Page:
While a majority of airports did open for business Friday, aviation officials said most of the airlines would operate only 50 percent of their regular flight schedule as they headed into the weekend.
On a regular weekday morning in America, more than 4,000 aircraft would be in the sky, compared to a scant 1,700 on Friday. Some major airports are still closed, notably Boston's Logan Airport where the two airliners that struck the World Trade Center originated.
The news is yet another blow for the beleaguered airline industry, which is already facing huge financial losses and sky-high fuel prices.
On Thursday already, experts had warned that rescheduling problems and new security measures coupled with an expected drop-off in air travel would leave U.S. and world airlines with unprecedented losses.
UBS Warburg estimated the U.S. airline industry will take a $2.1 billion hit, leading to the largest loss ever in the industry — $4.4 billion, adding there would be residual impact in 2002 and forecast a $400 million loss for the industry in 2002.
"Not all airlines will make it outside of bankruptcy protection,'' the research note said.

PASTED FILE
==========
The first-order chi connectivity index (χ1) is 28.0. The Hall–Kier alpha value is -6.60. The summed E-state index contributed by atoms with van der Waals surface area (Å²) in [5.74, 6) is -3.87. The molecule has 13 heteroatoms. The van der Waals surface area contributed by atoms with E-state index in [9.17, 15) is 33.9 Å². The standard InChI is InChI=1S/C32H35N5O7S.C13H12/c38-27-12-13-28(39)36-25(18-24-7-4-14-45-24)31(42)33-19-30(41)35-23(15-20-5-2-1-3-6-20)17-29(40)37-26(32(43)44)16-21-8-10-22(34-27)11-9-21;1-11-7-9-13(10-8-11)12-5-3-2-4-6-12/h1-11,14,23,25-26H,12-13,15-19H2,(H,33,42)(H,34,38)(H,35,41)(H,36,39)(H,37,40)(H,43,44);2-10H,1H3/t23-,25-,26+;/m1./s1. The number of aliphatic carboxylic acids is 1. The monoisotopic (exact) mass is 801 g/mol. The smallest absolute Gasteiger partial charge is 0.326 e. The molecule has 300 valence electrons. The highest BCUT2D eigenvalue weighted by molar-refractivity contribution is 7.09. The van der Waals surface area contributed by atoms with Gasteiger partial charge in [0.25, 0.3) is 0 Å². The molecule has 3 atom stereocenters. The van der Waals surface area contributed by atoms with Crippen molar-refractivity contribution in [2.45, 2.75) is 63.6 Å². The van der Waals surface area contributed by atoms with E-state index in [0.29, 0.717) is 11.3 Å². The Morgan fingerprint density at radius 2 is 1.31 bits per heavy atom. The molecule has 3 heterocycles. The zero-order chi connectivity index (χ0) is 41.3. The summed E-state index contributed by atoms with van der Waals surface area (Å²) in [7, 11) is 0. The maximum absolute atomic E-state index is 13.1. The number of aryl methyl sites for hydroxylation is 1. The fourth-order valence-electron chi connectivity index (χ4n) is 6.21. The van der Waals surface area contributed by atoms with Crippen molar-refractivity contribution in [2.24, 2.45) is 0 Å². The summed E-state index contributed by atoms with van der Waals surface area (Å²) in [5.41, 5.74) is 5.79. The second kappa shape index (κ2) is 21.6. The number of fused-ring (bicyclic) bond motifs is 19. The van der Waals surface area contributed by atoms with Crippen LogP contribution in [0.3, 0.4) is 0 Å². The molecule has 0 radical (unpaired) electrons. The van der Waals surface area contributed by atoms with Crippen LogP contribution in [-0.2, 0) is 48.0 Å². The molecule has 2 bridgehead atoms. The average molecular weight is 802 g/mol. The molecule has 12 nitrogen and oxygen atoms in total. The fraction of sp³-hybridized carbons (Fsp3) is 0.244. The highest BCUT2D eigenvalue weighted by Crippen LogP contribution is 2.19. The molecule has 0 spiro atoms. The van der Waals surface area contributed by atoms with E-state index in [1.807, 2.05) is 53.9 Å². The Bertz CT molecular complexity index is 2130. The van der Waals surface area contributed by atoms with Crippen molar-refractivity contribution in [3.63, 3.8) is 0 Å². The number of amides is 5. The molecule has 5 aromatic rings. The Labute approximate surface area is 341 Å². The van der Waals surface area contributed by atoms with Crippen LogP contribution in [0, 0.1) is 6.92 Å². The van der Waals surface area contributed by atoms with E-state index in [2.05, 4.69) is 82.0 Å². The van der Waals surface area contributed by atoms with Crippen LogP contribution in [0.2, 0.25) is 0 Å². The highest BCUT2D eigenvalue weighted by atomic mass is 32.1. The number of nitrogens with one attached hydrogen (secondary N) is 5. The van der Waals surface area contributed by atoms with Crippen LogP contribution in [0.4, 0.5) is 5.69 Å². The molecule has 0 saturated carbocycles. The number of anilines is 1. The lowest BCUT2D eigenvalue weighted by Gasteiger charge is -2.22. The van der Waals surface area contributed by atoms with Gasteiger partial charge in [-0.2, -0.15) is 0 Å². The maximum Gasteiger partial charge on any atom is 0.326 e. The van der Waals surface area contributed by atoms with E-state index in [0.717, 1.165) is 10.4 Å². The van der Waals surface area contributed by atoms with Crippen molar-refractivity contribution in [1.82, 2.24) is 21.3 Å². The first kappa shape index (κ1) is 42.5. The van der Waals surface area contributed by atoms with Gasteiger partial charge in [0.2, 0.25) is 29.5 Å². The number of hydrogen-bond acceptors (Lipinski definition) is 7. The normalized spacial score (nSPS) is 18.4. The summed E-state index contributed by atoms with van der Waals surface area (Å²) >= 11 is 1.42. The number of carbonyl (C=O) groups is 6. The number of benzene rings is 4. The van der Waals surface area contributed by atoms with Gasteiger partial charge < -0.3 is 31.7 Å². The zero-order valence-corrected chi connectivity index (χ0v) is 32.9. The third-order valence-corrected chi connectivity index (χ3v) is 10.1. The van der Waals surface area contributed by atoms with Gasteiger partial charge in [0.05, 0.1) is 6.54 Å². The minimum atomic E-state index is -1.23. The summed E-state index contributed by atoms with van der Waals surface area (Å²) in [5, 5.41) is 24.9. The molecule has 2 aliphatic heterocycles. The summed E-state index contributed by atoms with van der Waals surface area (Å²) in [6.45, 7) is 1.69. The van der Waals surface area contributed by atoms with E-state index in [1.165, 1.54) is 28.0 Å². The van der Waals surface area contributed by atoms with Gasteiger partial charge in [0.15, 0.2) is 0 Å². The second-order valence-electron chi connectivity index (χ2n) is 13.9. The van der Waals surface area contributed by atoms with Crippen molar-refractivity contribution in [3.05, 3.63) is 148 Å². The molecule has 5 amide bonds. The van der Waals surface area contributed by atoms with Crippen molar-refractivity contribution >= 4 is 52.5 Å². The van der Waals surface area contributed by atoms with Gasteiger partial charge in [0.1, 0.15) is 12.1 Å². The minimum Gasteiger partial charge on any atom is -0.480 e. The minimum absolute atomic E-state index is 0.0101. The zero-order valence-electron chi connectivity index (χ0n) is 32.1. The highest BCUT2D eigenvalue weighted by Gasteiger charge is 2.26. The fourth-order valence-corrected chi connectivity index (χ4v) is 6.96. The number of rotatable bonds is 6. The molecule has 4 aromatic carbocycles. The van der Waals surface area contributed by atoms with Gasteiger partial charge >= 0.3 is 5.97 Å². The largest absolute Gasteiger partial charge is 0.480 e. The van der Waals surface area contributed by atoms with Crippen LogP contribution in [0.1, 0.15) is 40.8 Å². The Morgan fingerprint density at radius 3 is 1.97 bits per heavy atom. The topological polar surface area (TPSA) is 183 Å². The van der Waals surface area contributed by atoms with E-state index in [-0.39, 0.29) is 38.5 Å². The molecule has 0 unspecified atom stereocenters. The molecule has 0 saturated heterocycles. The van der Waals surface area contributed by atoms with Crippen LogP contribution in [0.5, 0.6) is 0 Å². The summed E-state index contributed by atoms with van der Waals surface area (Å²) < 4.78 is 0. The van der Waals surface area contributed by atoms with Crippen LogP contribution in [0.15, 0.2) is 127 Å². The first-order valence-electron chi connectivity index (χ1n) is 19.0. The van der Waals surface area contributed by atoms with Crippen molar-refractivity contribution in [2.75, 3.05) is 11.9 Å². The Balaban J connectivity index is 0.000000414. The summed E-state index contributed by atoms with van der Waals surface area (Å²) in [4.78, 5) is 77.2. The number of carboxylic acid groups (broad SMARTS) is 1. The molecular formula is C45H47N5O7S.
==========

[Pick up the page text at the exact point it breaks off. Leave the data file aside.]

East Coast, New York and long-haul operations will probably be hurt disproportionately, the report also said.
The International Air Transport Association (IATA) had an even more somber outlook. The body whose member carriers include all major airlines said that, worldwide, the industry could be facing losses of up to $10 billion.
The U.S. market is worth about $1 billion per day, according to IATA. But the slowdown on Canadian and Mexican markets as well as in transpacific and transatlantic traffic must also be taken into account.
The IATA annual figures cover only international scheduled flights and do not include the U.S. domestic market.
The world's airlines suffered heavy losses in the period of 1990-94. The worst year was after the 1991 Gulf War, with IATA airlines reporting combined losses of $7.5 billion in 1992, the spokesman said.
Raleigh/Durham-based Midway Airlines on Wednesday became the first victim of the new economic landscape. The embattled carrier, which announced it would be halting operations and laying off 1,700 employees, cited the impact of the disaster as a major factor in its decision. Midway — which had filed for chapter 11 bankruptcy in mid-August — also said that because of the recent attacks, "demand for air transportation is expected to decline sharply."
The airline had gained a reputation for service and first class-like amenities, on-time performance and reliable service to a handful of East Coast and Midwestern cities including Boston, New York, Washington, Miami, New Orleans, Atlanta and Denver with a fleet of mostly Boeing 737-700s and Canadair Regional Jets.